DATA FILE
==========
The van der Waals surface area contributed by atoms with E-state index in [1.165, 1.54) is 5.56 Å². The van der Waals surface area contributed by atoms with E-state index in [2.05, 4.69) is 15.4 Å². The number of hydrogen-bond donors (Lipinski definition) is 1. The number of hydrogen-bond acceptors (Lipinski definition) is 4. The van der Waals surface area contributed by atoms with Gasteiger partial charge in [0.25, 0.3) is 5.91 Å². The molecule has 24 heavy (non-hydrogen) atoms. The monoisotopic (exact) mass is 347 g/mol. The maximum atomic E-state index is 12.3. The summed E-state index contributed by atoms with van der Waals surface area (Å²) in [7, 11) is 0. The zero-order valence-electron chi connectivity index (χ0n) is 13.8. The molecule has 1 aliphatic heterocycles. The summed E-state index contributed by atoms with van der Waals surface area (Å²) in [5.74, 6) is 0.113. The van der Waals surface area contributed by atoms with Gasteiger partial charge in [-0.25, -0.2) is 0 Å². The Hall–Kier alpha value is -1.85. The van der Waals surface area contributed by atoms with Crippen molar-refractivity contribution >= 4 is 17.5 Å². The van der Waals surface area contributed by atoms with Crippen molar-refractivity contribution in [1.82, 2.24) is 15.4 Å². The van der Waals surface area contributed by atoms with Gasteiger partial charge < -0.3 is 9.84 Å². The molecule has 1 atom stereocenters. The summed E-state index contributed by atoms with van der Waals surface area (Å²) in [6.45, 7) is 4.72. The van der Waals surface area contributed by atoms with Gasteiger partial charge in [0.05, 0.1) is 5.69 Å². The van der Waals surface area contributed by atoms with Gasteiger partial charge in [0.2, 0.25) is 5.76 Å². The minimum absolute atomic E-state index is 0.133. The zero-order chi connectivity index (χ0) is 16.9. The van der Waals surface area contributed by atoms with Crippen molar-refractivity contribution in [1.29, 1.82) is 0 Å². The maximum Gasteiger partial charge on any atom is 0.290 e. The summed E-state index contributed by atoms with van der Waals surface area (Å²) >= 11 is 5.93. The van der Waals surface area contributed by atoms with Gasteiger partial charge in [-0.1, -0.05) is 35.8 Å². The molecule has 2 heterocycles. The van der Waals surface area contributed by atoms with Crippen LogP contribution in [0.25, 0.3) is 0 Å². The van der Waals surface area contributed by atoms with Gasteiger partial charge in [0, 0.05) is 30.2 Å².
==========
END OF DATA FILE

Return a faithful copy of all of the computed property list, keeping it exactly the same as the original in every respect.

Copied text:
The van der Waals surface area contributed by atoms with E-state index in [1.165, 1.54) is 5.56 Å². The van der Waals surface area contributed by atoms with E-state index in [2.05, 4.69) is 15.4 Å². The number of hydrogen-bond donors (Lipinski definition) is 1. The number of hydrogen-bond acceptors (Lipinski definition) is 4. The van der Waals surface area contributed by atoms with Gasteiger partial charge in [0.25, 0.3) is 5.91 Å². The molecule has 24 heavy (non-hydrogen) atoms. The monoisotopic (exact) mass is 347 g/mol. The maximum atomic E-state index is 12.3. The summed E-state index contributed by atoms with van der Waals surface area (Å²) in [7, 11) is 0. The zero-order valence-electron chi connectivity index (χ0n) is 13.8. The molecule has 1 aliphatic heterocycles. The summed E-state index contributed by atoms with van der Waals surface area (Å²) in [5.74, 6) is 0.113. The van der Waals surface area contributed by atoms with Gasteiger partial charge in [-0.25, -0.2) is 0 Å². The Hall–Kier alpha value is -1.85. The van der Waals surface area contributed by atoms with Crippen molar-refractivity contribution >= 4 is 17.5 Å². The van der Waals surface area contributed by atoms with Crippen molar-refractivity contribution in [1.82, 2.24) is 15.4 Å². The van der Waals surface area contributed by atoms with Gasteiger partial charge < -0.3 is 9.84 Å². The molecule has 1 atom stereocenters. The summed E-state index contributed by atoms with van der Waals surface area (Å²) in [6.45, 7) is 4.72. The van der Waals surface area contributed by atoms with Gasteiger partial charge in [0.05, 0.1) is 5.69 Å². The van der Waals surface area contributed by atoms with Gasteiger partial charge in [0.2, 0.25) is 5.76 Å². The minimum absolute atomic E-state index is 0.133. The zero-order chi connectivity index (χ0) is 16.9. The van der Waals surface area contributed by atoms with Crippen molar-refractivity contribution in [1.29, 1.82) is 0 Å². The maximum Gasteiger partial charge on any atom is 0.290 e. The summed E-state index contributed by atoms with van der Waals surface area (Å²) >= 11 is 5.93. The van der Waals surface area contributed by atoms with Gasteiger partial charge in [-0.1, -0.05) is 35.8 Å². The molecule has 2 heterocycles. The van der Waals surface area contributed by atoms with Crippen LogP contribution in [0.25, 0.3) is 0 Å². The van der Waals surface area contributed by atoms with Gasteiger partial charge in [0, 0.05) is 30.2 Å².